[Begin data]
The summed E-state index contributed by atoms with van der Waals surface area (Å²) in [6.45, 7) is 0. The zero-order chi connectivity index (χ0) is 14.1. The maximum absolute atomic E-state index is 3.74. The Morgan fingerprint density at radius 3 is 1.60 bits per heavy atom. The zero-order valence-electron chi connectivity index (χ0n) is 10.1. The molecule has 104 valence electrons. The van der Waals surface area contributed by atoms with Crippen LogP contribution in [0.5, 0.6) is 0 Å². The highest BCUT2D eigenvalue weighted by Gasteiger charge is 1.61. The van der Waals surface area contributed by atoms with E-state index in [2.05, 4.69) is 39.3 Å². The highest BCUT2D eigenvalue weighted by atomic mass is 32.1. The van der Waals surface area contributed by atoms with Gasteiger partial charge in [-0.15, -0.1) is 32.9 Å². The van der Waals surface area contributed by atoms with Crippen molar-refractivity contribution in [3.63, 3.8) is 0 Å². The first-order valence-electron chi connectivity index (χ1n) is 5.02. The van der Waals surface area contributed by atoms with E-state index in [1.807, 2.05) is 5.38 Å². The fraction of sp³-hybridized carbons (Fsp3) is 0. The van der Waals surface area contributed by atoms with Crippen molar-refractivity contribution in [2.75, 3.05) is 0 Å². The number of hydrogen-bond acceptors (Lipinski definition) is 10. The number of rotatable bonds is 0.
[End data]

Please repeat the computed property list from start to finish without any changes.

The summed E-state index contributed by atoms with van der Waals surface area (Å²) in [6.45, 7) is 0. The zero-order chi connectivity index (χ0) is 14.1. The maximum absolute atomic E-state index is 3.74. The Morgan fingerprint density at radius 3 is 1.60 bits per heavy atom. The zero-order valence-electron chi connectivity index (χ0n) is 10.1. The molecule has 104 valence electrons. The van der Waals surface area contributed by atoms with Crippen LogP contribution in [0.5, 0.6) is 0 Å². The highest BCUT2D eigenvalue weighted by Gasteiger charge is 1.61. The van der Waals surface area contributed by atoms with E-state index in [2.05, 4.69) is 39.3 Å². The highest BCUT2D eigenvalue weighted by atomic mass is 32.1. The van der Waals surface area contributed by atoms with Gasteiger partial charge in [-0.15, -0.1) is 32.9 Å². The van der Waals surface area contributed by atoms with Crippen molar-refractivity contribution in [3.63, 3.8) is 0 Å². The first-order valence-electron chi connectivity index (χ1n) is 5.02. The van der Waals surface area contributed by atoms with E-state index in [1.807, 2.05) is 5.38 Å². The fraction of sp³-hybridized carbons (Fsp3) is 0. The van der Waals surface area contributed by atoms with Crippen molar-refractivity contribution in [2.75, 3.05) is 0 Å². The number of hydrogen-bond acceptors (Lipinski definition) is 10. The number of rotatable bonds is 0.